My coworker recently told me he was going to a fancy wedding and needed something to wear. He had on a blue suit at the time and pointed to himself, saying, "If I can get this—in black—I think should be good to go." Somehow black just seems to make things fancier.
And Trader Joe's private label line of "Trader Moon" wines is no exception. Each bottle comes with a sleek black label revealing the wine's moon shape, moon color and oh-so-cute moon name (for instance, the Viognier is called "Honey Moon"...I couldn't help but give a little chuckle).
But niceties aside, I was intrigued to see some of the lesser known grape varieties among the mix. We tried the Venetian moon (Pinot grigio), Bay moon (Sauvignon blanc), Honey moon (Viognier), Velvet moon (Cabernet Sauvignon), Tuscan moon (Sangiovese), and Old moon (Zinfandel), although the options change from year to year and shop to shop. And while a few of the wines were forgettable, we were pleasantly surprised by a couple of bottles that, for $6 each, we'd be happy to pick up again.
I'll note that we took the pop-and-pour approach with these bottles, which was fine for most of the whites, but the reds clearly got better with some air time and swirling in the glass. Check out the winners:
Favorite White: Bay Moon (Sauvignon Blanc)
The wine had a sweet, fruity aroma, like ripe white peaches and hints of pear, but the flavor was much less sweet than we expected. There was a definite herbaceous and grassy quality, which was a good reminder that this was Sauvignon Blanc and not "generic white wine".
The bright acidity and slight lemon-pith-like bitterness lwas in balance for this wine, making it easy to drink on its own (though we'd happily drink it with seafood or an endive or arugula salad with a lightly lemony vinaigrette.) While we wouldn't call this a super complex wine, it's clearly a good deal for 6 dollars (as one taster noted, the Bay Moon was easily twice as good as the Three-Buck Chuck we gulped down at the classy college events).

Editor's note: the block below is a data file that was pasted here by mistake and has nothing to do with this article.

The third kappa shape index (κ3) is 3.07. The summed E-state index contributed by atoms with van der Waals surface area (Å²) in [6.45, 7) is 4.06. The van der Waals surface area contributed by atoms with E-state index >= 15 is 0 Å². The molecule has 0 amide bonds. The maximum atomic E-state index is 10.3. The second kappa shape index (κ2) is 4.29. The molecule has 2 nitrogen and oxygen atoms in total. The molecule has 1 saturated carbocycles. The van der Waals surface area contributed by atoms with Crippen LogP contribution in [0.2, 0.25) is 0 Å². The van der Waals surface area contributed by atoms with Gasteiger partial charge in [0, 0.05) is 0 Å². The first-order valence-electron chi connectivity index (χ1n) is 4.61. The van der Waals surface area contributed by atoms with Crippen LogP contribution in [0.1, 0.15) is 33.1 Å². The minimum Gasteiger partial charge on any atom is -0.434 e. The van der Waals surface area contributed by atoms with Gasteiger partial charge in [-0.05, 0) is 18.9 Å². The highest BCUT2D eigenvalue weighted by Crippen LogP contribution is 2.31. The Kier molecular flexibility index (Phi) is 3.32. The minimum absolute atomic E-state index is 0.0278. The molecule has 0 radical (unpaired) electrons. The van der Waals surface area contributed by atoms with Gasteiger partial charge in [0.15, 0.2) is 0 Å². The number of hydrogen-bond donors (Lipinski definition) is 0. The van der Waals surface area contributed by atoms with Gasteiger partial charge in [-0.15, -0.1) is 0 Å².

Favorite Red: Velvet Moon (Cabernet Sauvignon)
This 2010 Cabernet Sauvignon poured out into the glass with a clear ruby color, which hinted at the smooth, silky tannins we'd experience once we tasted it. The initial aromas of sour cherry and cranberry aired out within a few minutes to make way for sweeter scents of caramel and butterscotch. Fortunately, these oaky characteristics didn't translate into over-oaked flavor. The fruity, ripe bing cherry flavors were laced with subtle vanilla and savory notes of bay leaf.
While we could feel a bit of alcohol in the back of the throat, we found this wine balanced enough to drink without food. But this wine did seem more full bodied than the other red options we tasted, so feel free to serve it with a meaty stew.
Honorable Mention: Honey Moon (Viognier)
As an amateur wine taster, I feel I have to call attention to the Viognier. If you ever think to yourself, "I'm not really a wine person", perhaps you just need more options that jive with what you already like. I've come across many friends, coworkers, and near strangers that discover that what works for them are lighter and sweeter white wines. If that sounds familiar, the Honey Moon might be a good option for you to try, without venturing too far outside your comfort zone.
This wine is pleasantly sweet smelling. The first few sips offered tropical fruit flavors (including banana) that with more time mellowed out to reveal ripe apricot notes. The warm taste of honey on the finish not only let this wine live up to its name, but also gave it a unique complexity that was lacking in some of the other wines. This was definitely a sweeter wine, but that can make it especially tasty with some slightly sweet and spicy dishes, including Thai food, Vietnamese food, and others.
What about you? Have you ever bought Trader Moon wine? Any favorites to tell us about? Let us know in the comments section!
About the author: Seema Gunda is an avid wine traveler, collector, and student with a background in chemistry and a day job in consulting.
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